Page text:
Wednesday December 19, 2018
Do you wish to avoid the misery that is EastEnders Christmas Special and escape into happier days of fine cars and groovy music? This Top Ten list is at your service -
Even by the standards of low budget British films of 1962 Gaolbreak is a truly dire B-feature. Almost all the actors look mortified, the script has the dramatic impact of an out of date telephone directory and a ladder propped against the studio wall replicates the titular prison escape. So, why should you waste any money on this DVD? Put simply - who could resist an epic in which criminals uses a Ford Escort 100E as a getaway car?
9) Look at Life
These colour travelogues, made by the Rank Organisation between 1959 and 1969, are utterly addictive. The cinematography is so pin-sharp that you might start to believe you are watching recent footage of roads filled with Vauxhall Cresta PAs, Ford Consul Mk. IIs, Morris Minor 1000s and Standard Ten Companions. This excerpt from the Transport box set is a 282-second proof of why Look at Life is essential viewing – streets of police Wolseley 6/110s, a time when motorway construction was regarded as exciting and (for the chaps) obligatory Brylcreemed hairstyles:
Possibly the cinematic masterpiece of 1971 and a film with something for everyone. Assuming ‘everyone’ craves a searing drama concerning toad-worshipping undead bikers whose favourite past-time is invading the Shepperton branch of Fine Fare. But then Psychomania offers much more – Rover P6 2000s, Jaguar S-Types, a Ford Thames Trader, Morris Minor Series IIs, lots of Triumph motorcycles, hippy funeral songs (!) and people being turned in a toad (!!). And then there is the dialogue - ‘Well…I'm dead, mother. But apart from that I couldn't be better’ plus a zombie anti-hero who has to borrow two new pence to telephone home. Truly a film masterpiece:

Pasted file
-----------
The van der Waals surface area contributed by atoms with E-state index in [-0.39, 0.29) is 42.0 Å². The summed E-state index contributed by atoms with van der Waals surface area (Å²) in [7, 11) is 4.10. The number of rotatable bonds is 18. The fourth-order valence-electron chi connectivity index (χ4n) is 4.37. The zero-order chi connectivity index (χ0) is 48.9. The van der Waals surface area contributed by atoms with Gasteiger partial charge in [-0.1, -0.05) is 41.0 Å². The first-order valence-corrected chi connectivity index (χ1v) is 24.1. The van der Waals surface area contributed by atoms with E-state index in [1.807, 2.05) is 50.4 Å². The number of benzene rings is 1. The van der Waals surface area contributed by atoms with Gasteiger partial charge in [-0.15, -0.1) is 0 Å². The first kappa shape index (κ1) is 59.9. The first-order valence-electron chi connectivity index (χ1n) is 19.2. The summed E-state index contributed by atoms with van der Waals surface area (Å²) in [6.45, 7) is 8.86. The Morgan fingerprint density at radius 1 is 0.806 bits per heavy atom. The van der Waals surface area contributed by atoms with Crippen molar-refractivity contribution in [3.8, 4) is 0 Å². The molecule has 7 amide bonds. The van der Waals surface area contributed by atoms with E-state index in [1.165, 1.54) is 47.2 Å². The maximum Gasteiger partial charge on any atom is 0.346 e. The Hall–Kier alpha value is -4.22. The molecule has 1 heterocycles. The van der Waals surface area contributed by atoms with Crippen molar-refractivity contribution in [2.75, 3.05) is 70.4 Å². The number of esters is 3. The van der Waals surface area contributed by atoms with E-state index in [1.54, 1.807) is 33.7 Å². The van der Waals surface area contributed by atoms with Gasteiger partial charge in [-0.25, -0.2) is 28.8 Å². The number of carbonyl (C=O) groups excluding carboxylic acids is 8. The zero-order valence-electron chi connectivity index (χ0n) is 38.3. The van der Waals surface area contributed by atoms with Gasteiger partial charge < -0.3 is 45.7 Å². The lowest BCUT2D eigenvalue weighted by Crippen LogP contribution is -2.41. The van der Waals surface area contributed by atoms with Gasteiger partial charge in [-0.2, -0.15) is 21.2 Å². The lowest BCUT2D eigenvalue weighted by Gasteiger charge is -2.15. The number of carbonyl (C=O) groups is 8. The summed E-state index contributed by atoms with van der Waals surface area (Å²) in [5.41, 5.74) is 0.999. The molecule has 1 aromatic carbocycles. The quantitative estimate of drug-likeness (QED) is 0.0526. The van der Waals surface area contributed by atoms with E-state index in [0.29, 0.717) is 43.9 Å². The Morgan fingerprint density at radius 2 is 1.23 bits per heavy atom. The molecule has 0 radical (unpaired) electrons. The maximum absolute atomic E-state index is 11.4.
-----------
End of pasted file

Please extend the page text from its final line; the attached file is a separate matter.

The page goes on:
7) The Professionals
We all know the principal British Leyland and Ford PR vehicles, but one of the many fascinations of The Professionals (asides from Martin Shaw’s perm) is the back-up cars. Heroes features a luckless Ford Cortina Mk. I “Aeroflow” being hurled after a gang of international rotters, Servant of Two Masters guest stars two Morris Marinas – a 1.8 Super Estate Mk. I and a Van – and, of course, there are plenty of FD-series Vauxhalls throughout the series.
6) Funeral in Berlin
Released in 1966 as the second of the Harry Palmer trilogy, shot partially on location in West Berlin, and with most of the ingredients for a successful Cold War drama; trench-coated individuals in dark alleys, Mercedes-Benz “Fintails” cruising along darkened streets and some fine Eastern Bloc machinery. The DDR Volkspolizei use an EMW 340 and Colonel Stok uses a Horch Sachsenring P240 staff car. The theme tune isn’t bad either -
5) Some Mothers Do ‘Ave Em
As the Christmas Special was one of my highlights of the 25th December 1975 (it was scheduled on BBC1 between Bruce Forsyth & the Generation Game and The Morecambe and Wise Christmas Show), how could l leave out Some Mothers? The stunts with the Hillman Imp are still remarkable after 43 years.